Redundancy

A redundancy is a repetitive, unnecessary step in a process; in manufacturing, redundancies are deliberate fail-safe measures integrated into a production cycle for risk management and system control.

Key Takeaways

  • Technique used for Total Quality Management (TQM)

  • Purpose is to limit extent of potential equipment or operator failures

  • Helpful when cost of implementation < consequences of its absence

How is Redundancy Useful?

Redundancy is important.

No, I think you don’t fully understand – redundancy is really important – critical, even.

^ Do you see what I did there? By reiterating a talking point, I am drawing special attention to its importance as a factor. Technically, the second sentence was redundant, meaning that it just repeated content and added no new helpful information.

If I were editing, I’d delete that second sentence because it just clogs up the progression of the paragraph. However, that critical view of a redundancy is because the purpose is to clear things up in as few words as possible. Depending on the industry, redundancies can either be deliberate and helpful, or they can be hurdles that should be eliminated.

In manufacturing applications, redundancies are purposefully built into the production process to act as fail-safes in case of equipment failure or adverse conditions. In other words, it’s good that there’s something “extra” in the way for the sole purpose of risk management.

Types of Redundancy

There are hundreds of types of redundancy, but here are the most commonly applicable:

  • Hardware redundancy is when a physical component is duplicated, like in dual or triple modular redundancy
  • Information redundancy is a type of check that ensures the proper digital copying and storage of information, like when you receive an email and trust that it is exactly as it was sent
  • Time redundancy is when operations or executions are repeated in multiple productions or cycles, like multiple batch processing
  • Software redundancy is a process of equivalent programs being run to process multiple operations or datasets, like when two programs run the same code and compare for accuracy
  • Combined (other) redundancy is the combination of several of the above types to make a fail-safe redundancy like both mechanical and hydraulic vehicle brakes, which use both software and hardware redundancies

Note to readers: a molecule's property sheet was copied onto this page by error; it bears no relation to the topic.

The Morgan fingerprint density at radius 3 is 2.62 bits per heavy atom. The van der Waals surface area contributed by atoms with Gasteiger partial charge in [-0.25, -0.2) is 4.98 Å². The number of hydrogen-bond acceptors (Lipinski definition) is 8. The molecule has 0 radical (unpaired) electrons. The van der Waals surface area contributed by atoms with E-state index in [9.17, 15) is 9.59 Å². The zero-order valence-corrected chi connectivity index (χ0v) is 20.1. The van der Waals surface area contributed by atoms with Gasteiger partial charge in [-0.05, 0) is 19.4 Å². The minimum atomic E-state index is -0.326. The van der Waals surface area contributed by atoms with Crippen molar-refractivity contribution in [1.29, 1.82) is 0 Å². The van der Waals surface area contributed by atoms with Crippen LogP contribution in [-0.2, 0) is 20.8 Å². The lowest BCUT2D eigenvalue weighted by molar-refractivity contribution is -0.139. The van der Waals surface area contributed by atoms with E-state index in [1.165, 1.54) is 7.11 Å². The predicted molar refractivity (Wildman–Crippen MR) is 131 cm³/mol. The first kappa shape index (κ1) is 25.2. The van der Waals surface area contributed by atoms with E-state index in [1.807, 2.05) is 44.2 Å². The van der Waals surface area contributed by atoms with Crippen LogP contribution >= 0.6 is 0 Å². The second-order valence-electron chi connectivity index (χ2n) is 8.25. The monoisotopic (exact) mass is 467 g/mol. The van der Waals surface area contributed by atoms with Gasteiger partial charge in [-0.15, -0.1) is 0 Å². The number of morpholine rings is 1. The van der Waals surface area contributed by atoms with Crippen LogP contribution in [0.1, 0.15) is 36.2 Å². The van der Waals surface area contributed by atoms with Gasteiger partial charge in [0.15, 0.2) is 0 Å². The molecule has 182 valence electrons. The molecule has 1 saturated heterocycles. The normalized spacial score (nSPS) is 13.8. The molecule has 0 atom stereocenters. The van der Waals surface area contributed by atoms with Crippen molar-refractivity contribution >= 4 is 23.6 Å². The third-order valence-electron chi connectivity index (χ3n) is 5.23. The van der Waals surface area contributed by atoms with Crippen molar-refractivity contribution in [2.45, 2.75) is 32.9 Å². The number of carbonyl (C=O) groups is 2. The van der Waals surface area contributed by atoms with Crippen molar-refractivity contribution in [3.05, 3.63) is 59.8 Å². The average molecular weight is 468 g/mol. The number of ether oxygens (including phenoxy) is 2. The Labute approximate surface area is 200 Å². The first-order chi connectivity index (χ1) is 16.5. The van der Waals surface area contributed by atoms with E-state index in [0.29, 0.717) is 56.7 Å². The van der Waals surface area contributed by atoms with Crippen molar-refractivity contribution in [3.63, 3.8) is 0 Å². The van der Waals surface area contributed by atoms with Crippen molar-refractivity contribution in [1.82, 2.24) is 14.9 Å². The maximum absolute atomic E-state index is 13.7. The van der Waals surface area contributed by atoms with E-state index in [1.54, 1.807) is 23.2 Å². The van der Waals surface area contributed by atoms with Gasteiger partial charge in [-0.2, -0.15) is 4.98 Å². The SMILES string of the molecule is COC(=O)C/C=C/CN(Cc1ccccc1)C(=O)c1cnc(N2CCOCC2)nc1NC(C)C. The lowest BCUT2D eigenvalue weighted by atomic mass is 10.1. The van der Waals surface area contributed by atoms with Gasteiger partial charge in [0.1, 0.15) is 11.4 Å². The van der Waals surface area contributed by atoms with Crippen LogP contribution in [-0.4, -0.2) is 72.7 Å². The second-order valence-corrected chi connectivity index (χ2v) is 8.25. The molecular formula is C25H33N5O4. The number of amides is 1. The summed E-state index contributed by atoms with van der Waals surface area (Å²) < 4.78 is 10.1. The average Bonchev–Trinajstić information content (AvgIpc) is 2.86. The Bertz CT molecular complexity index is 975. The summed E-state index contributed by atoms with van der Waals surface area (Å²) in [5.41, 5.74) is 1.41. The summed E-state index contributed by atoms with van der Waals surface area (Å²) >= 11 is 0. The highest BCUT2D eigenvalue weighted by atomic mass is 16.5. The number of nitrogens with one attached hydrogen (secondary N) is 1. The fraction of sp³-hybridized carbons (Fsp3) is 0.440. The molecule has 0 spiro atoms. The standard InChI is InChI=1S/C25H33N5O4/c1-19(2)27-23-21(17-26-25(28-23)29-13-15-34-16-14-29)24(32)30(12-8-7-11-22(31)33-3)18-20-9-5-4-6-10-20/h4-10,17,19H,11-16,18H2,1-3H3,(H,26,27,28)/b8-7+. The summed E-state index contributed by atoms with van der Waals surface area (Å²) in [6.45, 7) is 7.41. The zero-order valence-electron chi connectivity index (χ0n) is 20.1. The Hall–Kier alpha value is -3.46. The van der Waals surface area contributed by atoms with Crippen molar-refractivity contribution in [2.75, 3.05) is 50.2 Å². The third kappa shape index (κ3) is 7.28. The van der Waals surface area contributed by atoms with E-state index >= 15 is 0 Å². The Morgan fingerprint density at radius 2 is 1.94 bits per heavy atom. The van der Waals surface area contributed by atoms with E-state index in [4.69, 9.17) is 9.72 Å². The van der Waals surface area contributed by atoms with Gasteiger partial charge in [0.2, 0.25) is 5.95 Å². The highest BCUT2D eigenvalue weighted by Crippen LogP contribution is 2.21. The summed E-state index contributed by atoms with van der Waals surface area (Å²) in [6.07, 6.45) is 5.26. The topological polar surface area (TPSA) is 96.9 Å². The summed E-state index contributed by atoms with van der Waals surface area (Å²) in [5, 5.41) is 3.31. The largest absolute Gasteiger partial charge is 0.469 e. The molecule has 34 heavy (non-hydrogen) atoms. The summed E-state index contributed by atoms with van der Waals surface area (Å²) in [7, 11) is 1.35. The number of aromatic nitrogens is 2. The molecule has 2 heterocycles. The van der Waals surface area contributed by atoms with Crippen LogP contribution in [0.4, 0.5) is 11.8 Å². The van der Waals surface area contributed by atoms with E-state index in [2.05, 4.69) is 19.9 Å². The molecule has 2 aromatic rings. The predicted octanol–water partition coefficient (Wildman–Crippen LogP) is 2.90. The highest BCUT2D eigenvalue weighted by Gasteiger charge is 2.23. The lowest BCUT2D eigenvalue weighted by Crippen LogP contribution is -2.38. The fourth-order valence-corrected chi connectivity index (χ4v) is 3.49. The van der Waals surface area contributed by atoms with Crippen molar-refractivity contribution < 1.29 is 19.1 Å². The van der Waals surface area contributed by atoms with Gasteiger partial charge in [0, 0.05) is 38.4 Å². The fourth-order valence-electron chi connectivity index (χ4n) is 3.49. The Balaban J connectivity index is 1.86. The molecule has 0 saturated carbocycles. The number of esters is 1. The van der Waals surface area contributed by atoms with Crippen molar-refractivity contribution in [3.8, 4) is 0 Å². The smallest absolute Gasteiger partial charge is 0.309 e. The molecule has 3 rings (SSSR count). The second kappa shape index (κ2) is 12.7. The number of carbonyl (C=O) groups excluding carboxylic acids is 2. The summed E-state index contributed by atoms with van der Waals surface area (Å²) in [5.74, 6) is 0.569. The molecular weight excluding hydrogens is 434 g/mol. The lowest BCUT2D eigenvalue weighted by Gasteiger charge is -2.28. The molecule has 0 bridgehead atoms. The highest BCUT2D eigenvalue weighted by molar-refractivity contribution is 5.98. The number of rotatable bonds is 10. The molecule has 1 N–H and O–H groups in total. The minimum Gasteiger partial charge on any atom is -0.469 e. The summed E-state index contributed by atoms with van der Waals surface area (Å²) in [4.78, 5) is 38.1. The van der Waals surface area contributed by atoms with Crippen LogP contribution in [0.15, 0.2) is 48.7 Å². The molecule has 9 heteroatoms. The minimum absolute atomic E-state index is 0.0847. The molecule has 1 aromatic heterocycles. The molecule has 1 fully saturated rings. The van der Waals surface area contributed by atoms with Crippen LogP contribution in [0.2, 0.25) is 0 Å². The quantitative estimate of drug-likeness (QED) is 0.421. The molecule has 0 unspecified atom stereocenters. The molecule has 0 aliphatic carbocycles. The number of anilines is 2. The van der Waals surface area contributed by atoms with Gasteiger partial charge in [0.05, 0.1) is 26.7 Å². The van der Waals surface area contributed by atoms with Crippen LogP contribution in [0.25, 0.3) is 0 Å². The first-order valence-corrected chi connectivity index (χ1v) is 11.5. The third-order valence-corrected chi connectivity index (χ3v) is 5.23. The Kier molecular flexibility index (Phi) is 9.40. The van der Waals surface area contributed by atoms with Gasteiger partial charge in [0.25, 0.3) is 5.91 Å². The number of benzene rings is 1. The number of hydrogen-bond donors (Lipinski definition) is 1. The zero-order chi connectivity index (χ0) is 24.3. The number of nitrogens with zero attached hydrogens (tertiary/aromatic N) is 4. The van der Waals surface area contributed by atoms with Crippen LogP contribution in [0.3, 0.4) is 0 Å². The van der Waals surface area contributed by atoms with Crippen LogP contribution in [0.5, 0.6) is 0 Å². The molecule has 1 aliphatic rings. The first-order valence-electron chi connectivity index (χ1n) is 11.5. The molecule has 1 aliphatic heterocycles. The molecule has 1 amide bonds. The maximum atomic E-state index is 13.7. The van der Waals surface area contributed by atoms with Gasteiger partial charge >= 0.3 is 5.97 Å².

Example of Redundancy in Manufacturing

There are so many elements at play in the manufacturing industry that redundancies vary quite widely. One area of a factory may use a fairly obvious time redundancy by sending data about a machine’s performance every 30 minutes, regardless of any detected errors

Another more visual example of redundancy is operator confirmation in work instructions – VKS visual work instructions can have customized prompts that require operators to manually enter variables into a display interface, or take pictures and upload them before the next stop of the production cycle commences.

Redundancy can also be as simple as multiple signs about safety protocol and standard operating procedures when on the factory floor.

Another more visual example of redundancy is operator confirmation in work instructions – VKS visual work instructions can have customized prompts that require operators to manually enter variables into a display interface, or take pictures and upload them before the next stop of the production cycle commences.

Redundancy can also be as simple as multiple signs about safety protocol and standard operating procedures when on the factory floor.

Industries That Rely Upon Redundancy

Many industries in a wide variety of sectors rely upon different types of redundancy to address unique problems in their fields: